to get your stuff back, i would start with an informal approach. then, if that fails, escalate to a formal approach.
here’s how that looks.
just communicate what you want, calmly and clearly.
it’s best you avoid confrontation.
so don’t speak about what went wrong or who did what to who.
you want your stuff back, that’s all.
how to ask?
start with the least friction channel of communication. for example:
- text message
- a dm on social media
whatever avoids a live interaction. whatever avoids a public display. and whichever channel your ex will see first.
what to say?
state what you want, and either 1) where they can drop your stuff or 2) ask for a pick-up appointment.
don’t over think it.
“hey, i am looking to get my stuff back —pink floyd album, red jumper, 1984 book. let me know when it’s convenient to call round and collect. happy to grab and run.”
if you think your ex will not want to see you, then consider asking them to drop your stuff in a secure location.
“put it in a box and leave it hidden behind the bins this friday afternoon. i’ll collect. thanks.”
or, you can get a friend or family member to collect on your behalf.
“i’ll send my brother to collect so it’s not so awkward.”
you get the idea.
after you send your message, wait a few days.
a week, tops.
if no reply, try a different medium (different social media platform, email account, etc.)
if still no reply, either make a phone call or involve a friend or 3rd party.
if you make a phone call:
if your ex won’t reply to a text, they might have blocked you.
or they might just be acting up…
either way, a phone call likely won’t get answered. but it’s worth a punt.
if you call, just say roughly the same thing as you said in your message.
you don’t even need to mention that you sent messages (or ask why they didn’t reply.)
it is better to just say what you want.
don’t bother going over history…
this is just a logistical matter.
if you involve a friend or 3rd party:
if your ex is ignoring you, it’s smart to just remove ~you~ from the equation and ask a friend to step in for you.
(i say “friend” but it could be family or a work colleague, etc.)
just ask your 3rd party to text or call your ex and state that they’ve been assigned the task of collecting your possessions.
“hey there. i’m bob, friend of steve. i’ve been instructed to collect his belongings from you at a time and day that is convenient.”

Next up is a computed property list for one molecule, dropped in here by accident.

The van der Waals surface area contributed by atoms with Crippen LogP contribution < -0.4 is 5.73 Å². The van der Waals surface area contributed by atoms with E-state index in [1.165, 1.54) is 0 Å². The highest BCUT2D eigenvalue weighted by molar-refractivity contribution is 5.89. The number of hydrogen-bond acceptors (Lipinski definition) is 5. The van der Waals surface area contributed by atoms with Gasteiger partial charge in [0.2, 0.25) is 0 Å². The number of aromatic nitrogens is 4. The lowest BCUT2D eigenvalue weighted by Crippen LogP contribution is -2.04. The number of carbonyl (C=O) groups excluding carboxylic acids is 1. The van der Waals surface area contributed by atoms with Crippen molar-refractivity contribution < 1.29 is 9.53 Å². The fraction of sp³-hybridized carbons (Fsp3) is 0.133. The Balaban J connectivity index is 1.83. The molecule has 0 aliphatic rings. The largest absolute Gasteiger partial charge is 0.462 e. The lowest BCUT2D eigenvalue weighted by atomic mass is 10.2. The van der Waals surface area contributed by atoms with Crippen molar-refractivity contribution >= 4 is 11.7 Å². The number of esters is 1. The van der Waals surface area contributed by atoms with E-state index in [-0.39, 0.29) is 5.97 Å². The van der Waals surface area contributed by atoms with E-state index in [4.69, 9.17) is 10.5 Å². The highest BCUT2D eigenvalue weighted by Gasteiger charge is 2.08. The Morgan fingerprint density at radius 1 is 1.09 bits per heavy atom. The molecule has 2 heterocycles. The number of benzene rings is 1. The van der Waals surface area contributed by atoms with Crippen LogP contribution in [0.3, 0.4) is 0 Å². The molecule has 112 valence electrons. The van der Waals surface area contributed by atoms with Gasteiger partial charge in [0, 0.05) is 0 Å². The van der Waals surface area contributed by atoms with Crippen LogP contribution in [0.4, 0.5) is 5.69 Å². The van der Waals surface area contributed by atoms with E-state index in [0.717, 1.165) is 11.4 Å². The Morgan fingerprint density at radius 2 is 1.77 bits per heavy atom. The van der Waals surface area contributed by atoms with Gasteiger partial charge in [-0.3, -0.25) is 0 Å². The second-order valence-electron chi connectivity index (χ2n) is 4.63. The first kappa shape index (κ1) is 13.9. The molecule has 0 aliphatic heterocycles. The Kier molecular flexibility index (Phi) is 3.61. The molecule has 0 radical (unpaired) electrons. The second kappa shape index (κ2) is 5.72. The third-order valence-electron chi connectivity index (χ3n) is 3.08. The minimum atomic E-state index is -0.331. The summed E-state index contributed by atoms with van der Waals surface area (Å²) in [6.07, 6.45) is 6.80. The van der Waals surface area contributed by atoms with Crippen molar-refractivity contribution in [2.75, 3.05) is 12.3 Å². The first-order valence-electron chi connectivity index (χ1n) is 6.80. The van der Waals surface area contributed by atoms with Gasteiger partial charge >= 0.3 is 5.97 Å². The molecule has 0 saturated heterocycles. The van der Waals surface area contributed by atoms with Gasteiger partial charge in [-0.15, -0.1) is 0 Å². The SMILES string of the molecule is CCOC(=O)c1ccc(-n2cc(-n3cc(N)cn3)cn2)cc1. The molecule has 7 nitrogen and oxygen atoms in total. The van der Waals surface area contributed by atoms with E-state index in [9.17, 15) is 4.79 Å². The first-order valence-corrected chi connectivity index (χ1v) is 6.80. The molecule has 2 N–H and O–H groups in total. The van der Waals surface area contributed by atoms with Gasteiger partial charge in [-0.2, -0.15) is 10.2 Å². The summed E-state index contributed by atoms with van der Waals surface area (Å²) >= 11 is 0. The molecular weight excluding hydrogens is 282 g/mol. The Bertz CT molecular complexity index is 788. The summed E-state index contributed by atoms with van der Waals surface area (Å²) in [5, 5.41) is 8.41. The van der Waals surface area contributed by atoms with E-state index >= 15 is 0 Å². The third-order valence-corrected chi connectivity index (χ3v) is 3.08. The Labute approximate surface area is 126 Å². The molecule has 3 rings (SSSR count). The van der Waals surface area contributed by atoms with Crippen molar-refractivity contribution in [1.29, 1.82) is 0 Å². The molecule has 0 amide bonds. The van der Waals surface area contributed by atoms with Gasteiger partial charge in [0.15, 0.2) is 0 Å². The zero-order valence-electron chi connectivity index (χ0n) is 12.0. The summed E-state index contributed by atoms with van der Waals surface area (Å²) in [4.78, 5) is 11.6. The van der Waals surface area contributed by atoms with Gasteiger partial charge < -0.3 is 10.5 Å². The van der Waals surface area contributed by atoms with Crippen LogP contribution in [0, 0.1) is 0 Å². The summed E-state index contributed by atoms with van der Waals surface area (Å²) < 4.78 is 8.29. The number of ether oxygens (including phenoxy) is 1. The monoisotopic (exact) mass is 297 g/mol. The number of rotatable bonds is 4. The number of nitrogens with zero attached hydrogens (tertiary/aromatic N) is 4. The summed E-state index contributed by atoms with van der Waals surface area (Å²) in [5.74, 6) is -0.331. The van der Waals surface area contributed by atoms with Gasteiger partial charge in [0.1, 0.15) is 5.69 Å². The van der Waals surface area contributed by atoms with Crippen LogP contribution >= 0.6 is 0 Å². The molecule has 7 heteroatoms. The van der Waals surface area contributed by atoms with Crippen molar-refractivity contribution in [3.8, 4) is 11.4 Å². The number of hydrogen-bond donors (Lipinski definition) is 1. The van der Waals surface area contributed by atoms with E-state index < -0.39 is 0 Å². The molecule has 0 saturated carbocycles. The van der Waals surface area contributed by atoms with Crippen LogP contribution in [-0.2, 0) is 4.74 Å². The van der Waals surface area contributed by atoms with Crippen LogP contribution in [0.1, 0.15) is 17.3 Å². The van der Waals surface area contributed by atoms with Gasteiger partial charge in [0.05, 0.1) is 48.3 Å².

again, nothing complex.
now, if the above fails because your ex won’t play ball? then you have to escalate things. that means getting formal or even taking legal action (so you stay inside the law.)
going formal (inc. legal)
if your ex ignores you or refuses to return your stuff, it’s time to get serious.
(we start with the informal because it is the most kind and amicable approach. but if it fails then we must get formal —with the eventual option of taking legal action.)
for the formal approach, i would write a letter that itemises your possessions, along with their estimated value.
in this same letter, i would state clearly that your ex has no legal right to keep these items.
i would then write something like, “unless you return what is not yours, or you send money as payment to ~make~ them yours, legal action will be taken against you.”
i would end the letter by outlining how and when the return or payment can be made.
then send the letter by recorded mail.
(i guess you could send this in an email instead, but it wouldn’t be as effective.)
anyway. this approach will have more impact than any informal, “hey, can i have my stuff back” approach.
if your ex refuses to return your stuff?
ultimately, you either let it go or commit to legal action.
if you’re curious, the legal approach involves:
- gathering evidence that supports you ownership of items (receipts, photographs, maybe testimony from someone…)
- documenting your efforts to retrieve your belongings
- going the small claims court route (where you can sue your ex for the value of your stuff, or ask the court for a replevin order, which asks for the return of your property)
- alternatively you might obtain a court order (which authorises law enforcement to assist you in retrieving your belongings)
the primary goal is to get your stuff back.
it’s not to win an argument or make your ex feel bad.
so keep things civil.
and of course, if you have any of your ex’s belongings, it is obviously only right that you return them. i suggest you send their stuff back first so you set an example.